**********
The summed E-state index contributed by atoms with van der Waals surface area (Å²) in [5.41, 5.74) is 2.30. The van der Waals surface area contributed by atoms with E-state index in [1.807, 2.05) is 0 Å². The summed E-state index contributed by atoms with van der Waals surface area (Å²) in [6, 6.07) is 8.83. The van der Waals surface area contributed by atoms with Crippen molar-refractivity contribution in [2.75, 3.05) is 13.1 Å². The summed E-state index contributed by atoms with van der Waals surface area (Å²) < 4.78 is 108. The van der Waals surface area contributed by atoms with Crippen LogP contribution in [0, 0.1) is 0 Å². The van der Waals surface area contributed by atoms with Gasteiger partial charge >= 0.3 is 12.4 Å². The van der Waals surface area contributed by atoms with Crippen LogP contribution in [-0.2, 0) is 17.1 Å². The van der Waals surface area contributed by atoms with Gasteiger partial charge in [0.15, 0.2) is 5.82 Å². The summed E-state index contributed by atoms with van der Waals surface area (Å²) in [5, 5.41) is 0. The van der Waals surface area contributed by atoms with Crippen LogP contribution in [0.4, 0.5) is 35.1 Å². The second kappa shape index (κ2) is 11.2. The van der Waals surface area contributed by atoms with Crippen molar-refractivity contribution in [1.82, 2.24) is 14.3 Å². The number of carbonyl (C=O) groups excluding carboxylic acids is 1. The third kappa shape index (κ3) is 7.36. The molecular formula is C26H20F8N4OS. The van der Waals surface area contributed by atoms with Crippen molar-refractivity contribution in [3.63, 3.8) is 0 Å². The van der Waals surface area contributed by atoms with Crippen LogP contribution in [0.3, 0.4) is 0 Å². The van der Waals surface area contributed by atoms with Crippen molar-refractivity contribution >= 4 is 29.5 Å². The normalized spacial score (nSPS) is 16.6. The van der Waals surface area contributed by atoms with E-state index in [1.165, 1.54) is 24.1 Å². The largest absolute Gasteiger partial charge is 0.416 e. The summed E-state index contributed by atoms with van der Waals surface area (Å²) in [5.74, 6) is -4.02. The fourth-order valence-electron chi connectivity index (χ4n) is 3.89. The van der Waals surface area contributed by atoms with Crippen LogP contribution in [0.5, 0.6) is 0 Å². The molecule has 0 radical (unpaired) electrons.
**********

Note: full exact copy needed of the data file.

The summed E-state index contributed by atoms with van der Waals surface area (Å²) in [5.41, 5.74) is 2.30. The van der Waals surface area contributed by atoms with E-state index in [1.807, 2.05) is 0 Å². The summed E-state index contributed by atoms with van der Waals surface area (Å²) in [6, 6.07) is 8.83. The van der Waals surface area contributed by atoms with Crippen molar-refractivity contribution in [2.75, 3.05) is 13.1 Å². The summed E-state index contributed by atoms with van der Waals surface area (Å²) < 4.78 is 108. The van der Waals surface area contributed by atoms with Crippen LogP contribution in [0, 0.1) is 0 Å². The van der Waals surface area contributed by atoms with Gasteiger partial charge >= 0.3 is 12.4 Å². The van der Waals surface area contributed by atoms with Crippen LogP contribution in [-0.2, 0) is 17.1 Å². The van der Waals surface area contributed by atoms with Gasteiger partial charge in [0.15, 0.2) is 5.82 Å². The summed E-state index contributed by atoms with van der Waals surface area (Å²) in [5, 5.41) is 0. The van der Waals surface area contributed by atoms with Crippen LogP contribution in [0.4, 0.5) is 35.1 Å². The second kappa shape index (κ2) is 11.2. The van der Waals surface area contributed by atoms with Crippen molar-refractivity contribution in [1.82, 2.24) is 14.3 Å². The number of carbonyl (C=O) groups excluding carboxylic acids is 1. The third kappa shape index (κ3) is 7.36. The molecular formula is C26H20F8N4OS. The van der Waals surface area contributed by atoms with Crippen molar-refractivity contribution in [3.63, 3.8) is 0 Å². The van der Waals surface area contributed by atoms with Crippen LogP contribution in [0.3, 0.4) is 0 Å². The van der Waals surface area contributed by atoms with Crippen molar-refractivity contribution >= 4 is 29.5 Å². The normalized spacial score (nSPS) is 16.6. The van der Waals surface area contributed by atoms with E-state index in [1.165, 1.54) is 24.1 Å². The largest absolute Gasteiger partial charge is 0.416 e. The summed E-state index contributed by atoms with van der Waals surface area (Å²) in [5.74, 6) is -4.02. The fourth-order valence-electron chi connectivity index (χ4n) is 3.89. The van der Waals surface area contributed by atoms with Crippen LogP contribution in [0.5, 0.6) is 0 Å². The molecule has 0 radical (unpaired) electrons.